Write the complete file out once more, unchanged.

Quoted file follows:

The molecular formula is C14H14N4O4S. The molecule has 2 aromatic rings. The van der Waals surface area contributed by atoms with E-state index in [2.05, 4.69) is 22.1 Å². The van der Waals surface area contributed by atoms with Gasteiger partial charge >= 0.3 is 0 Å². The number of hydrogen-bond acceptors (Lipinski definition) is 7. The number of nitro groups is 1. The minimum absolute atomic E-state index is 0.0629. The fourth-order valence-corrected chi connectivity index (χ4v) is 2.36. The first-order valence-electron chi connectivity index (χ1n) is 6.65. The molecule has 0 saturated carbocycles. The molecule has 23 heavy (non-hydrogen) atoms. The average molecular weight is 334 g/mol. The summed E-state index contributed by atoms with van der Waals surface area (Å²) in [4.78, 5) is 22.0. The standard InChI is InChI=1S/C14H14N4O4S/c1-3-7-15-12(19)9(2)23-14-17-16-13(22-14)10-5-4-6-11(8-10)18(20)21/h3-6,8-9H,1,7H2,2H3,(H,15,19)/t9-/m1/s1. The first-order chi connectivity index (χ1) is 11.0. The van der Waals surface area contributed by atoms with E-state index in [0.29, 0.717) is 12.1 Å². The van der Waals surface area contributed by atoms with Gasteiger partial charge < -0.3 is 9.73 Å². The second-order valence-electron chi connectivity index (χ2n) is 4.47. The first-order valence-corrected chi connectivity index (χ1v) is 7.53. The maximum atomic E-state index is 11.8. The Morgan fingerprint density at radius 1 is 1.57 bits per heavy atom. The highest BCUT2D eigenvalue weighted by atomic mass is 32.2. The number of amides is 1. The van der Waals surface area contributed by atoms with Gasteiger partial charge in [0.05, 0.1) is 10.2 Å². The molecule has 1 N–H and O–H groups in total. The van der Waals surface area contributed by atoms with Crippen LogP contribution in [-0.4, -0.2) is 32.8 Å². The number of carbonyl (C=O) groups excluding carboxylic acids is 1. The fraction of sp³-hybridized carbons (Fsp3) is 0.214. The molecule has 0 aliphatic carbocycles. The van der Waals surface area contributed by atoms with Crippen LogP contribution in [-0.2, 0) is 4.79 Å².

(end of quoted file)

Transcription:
The molecular formula is C14H14N4O4S. The molecule has 2 aromatic rings. The van der Waals surface area contributed by atoms with E-state index in [2.05, 4.69) is 22.1 Å². The van der Waals surface area contributed by atoms with Gasteiger partial charge >= 0.3 is 0 Å². The number of hydrogen-bond acceptors (Lipinski definition) is 7. The number of nitro groups is 1. The minimum absolute atomic E-state index is 0.0629. The fourth-order valence-corrected chi connectivity index (χ4v) is 2.36. The first-order valence-electron chi connectivity index (χ1n) is 6.65. The molecule has 0 saturated carbocycles. The molecule has 23 heavy (non-hydrogen) atoms. The average molecular weight is 334 g/mol. The summed E-state index contributed by atoms with van der Waals surface area (Å²) in [4.78, 5) is 22.0. The standard InChI is InChI=1S/C14H14N4O4S/c1-3-7-15-12(19)9(2)23-14-17-16-13(22-14)10-5-4-6-11(8-10)18(20)21/h3-6,8-9H,1,7H2,2H3,(H,15,19)/t9-/m1/s1. The first-order chi connectivity index (χ1) is 11.0. The van der Waals surface area contributed by atoms with E-state index in [0.29, 0.717) is 12.1 Å². The van der Waals surface area contributed by atoms with Gasteiger partial charge < -0.3 is 9.73 Å². The second-order valence-electron chi connectivity index (χ2n) is 4.47. The first-order valence-corrected chi connectivity index (χ1v) is 7.53. The maximum atomic E-state index is 11.8. The Morgan fingerprint density at radius 1 is 1.57 bits per heavy atom. The highest BCUT2D eigenvalue weighted by atomic mass is 32.2. The number of amides is 1. The van der Waals surface area contributed by atoms with Gasteiger partial charge in [0.05, 0.1) is 10.2 Å². The molecule has 1 N–H and O–H groups in total. The van der Waals surface area contributed by atoms with Crippen LogP contribution in [-0.4, -0.2) is 32.8 Å². The number of carbonyl (C=O) groups excluding carboxylic acids is 1. The fraction of sp³-hybridized carbons (Fsp3) is 0.214. The molecule has 0 aliphatic carbocycles. The van der Waals surface area contributed by atoms with Crippen LogP contribution in [-0.2, 0) is 4.79 Å².